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Horse racing in Osoyoos

The sport of kings returned to Osoyoos on Saturday with a five-race card at the Desert Park Race Track.

Under mainly sunny skies and pleasant temperatures, about 1,800 spectators enjoyed beverages, wagering and the sound of 1,300-pound thoroughbreds and quarter horses galloping down the track. Some long delays between races and an unusually large number of scratches didn’t seem to faze the mainly local crowd.

Horse owners traveled to Osoyoos from Washington, Oregon, Alberta and various parts of B.C. 

Four of five races offered purses of $3,000, with an extra $3,000 from the American Quarter House Association added for the fourth race, a 330-yard sprint just for that breed.

Most of the purse money was raised by the Desert Park Exhibition Society through a series of fundraisers around Osoyoos. 

Society director Pete Hormes explained that between 80 and 90 per cent of the money wagered goes back to the bettors in winnings. A small portion will go toward next year’s purses.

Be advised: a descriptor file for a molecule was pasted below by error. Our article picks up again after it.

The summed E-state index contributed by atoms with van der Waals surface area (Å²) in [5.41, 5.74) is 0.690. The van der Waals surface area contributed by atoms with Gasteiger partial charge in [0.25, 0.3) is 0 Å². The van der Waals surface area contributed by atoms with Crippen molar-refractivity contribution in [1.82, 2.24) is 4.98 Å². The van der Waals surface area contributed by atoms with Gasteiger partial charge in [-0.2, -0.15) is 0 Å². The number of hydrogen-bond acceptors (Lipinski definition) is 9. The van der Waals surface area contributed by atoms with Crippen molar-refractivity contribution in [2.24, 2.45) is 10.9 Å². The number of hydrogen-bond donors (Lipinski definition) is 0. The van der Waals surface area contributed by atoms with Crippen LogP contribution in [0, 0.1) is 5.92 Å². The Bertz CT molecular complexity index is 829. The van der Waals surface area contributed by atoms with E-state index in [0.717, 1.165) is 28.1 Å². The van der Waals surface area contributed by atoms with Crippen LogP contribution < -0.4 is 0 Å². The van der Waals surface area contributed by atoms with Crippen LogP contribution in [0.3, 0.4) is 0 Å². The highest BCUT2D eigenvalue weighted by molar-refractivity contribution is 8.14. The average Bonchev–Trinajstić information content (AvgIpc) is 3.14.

Hormes said Saturday afternoon that the total amount wagered hadn’t been calculated, but that it was probably up a little from last year’s $20,000. 

The 440-yard first race was designed for mixed breeds, but ended up being all quarter horses. The other, longer events were thoroughbreds only.

The second race, slated to have five entrants, ended up as two-horse race as one was scratched before the race, another panicked in the gate and withdrew, and the number two horse balked coming out of the final turn and jockey Mikala Harris had to jump clear. 

Harris said later she was uninjured except for a possibly broken finger. The main disappointment was that she was unable to ride the three other mounts for which she was scheduled.   

Lil Miss Bean out of Hastings Park won the featured fifth race – the Osoyoos Run For the Roses – in an exciting finish.

B.C. Horse Racing Association events like the one in Osoyoos are not the major leagues of racing. But, like the spectators, the owners and trainers take part for the fun, not for the money.

Luigi Sale, a retired body shop owner from Kamloops, had a quarter horse in the sprint race. He didn’t win.

He said he got into raising and racing horses as a hobby. “You’re not going to get rich in horse racing unless you happen to get a really good one,” he said.

There will be one more Osoyoos race day this year on August 16.









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